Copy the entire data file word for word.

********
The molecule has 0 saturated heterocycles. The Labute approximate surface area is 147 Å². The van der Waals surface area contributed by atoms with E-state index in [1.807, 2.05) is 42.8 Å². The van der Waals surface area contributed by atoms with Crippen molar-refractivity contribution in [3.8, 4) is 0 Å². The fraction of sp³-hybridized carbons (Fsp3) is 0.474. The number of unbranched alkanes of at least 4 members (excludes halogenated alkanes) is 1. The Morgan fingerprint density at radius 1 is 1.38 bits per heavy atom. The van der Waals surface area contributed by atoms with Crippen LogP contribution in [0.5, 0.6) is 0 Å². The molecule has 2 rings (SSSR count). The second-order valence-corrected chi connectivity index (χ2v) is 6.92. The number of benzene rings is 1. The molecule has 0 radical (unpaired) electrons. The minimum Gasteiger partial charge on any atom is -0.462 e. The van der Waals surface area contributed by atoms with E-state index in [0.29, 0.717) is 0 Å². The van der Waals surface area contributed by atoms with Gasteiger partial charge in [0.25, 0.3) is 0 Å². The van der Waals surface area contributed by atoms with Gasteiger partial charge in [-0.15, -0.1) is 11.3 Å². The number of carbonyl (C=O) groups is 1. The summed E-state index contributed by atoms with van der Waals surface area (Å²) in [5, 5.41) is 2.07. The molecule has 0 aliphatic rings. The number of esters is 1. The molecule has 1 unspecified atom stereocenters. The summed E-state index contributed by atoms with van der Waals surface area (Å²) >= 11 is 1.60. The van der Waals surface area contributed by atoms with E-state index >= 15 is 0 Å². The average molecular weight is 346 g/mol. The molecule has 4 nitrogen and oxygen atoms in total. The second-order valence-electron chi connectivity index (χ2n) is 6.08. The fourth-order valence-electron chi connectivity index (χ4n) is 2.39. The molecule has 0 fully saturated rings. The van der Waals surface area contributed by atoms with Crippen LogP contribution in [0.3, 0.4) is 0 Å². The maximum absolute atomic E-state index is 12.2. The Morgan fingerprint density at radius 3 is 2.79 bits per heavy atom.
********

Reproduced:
The molecule has 0 saturated heterocycles. The Labute approximate surface area is 147 Å². The van der Waals surface area contributed by atoms with E-state index in [1.807, 2.05) is 42.8 Å². The van der Waals surface area contributed by atoms with Crippen molar-refractivity contribution in [3.8, 4) is 0 Å². The fraction of sp³-hybridized carbons (Fsp3) is 0.474. The number of unbranched alkanes of at least 4 members (excludes halogenated alkanes) is 1. The Morgan fingerprint density at radius 1 is 1.38 bits per heavy atom. The van der Waals surface area contributed by atoms with Crippen LogP contribution in [0.5, 0.6) is 0 Å². The molecule has 2 rings (SSSR count). The second-order valence-corrected chi connectivity index (χ2v) is 6.92. The number of benzene rings is 1. The molecule has 0 radical (unpaired) electrons. The minimum Gasteiger partial charge on any atom is -0.462 e. The van der Waals surface area contributed by atoms with E-state index in [0.29, 0.717) is 0 Å². The van der Waals surface area contributed by atoms with Gasteiger partial charge in [0.25, 0.3) is 0 Å². The van der Waals surface area contributed by atoms with Gasteiger partial charge in [-0.15, -0.1) is 11.3 Å². The number of carbonyl (C=O) groups is 1. The summed E-state index contributed by atoms with van der Waals surface area (Å²) in [5, 5.41) is 2.07. The molecule has 0 aliphatic rings. The number of esters is 1. The molecule has 1 unspecified atom stereocenters. The summed E-state index contributed by atoms with van der Waals surface area (Å²) >= 11 is 1.60. The van der Waals surface area contributed by atoms with E-state index >= 15 is 0 Å². The average molecular weight is 346 g/mol. The molecule has 4 nitrogen and oxygen atoms in total. The second-order valence-electron chi connectivity index (χ2n) is 6.08. The fourth-order valence-electron chi connectivity index (χ4n) is 2.39. The molecule has 0 fully saturated rings. The van der Waals surface area contributed by atoms with Crippen LogP contribution in [0.3, 0.4) is 0 Å². The maximum absolute atomic E-state index is 12.2. The Morgan fingerprint density at radius 3 is 2.79 bits per heavy atom.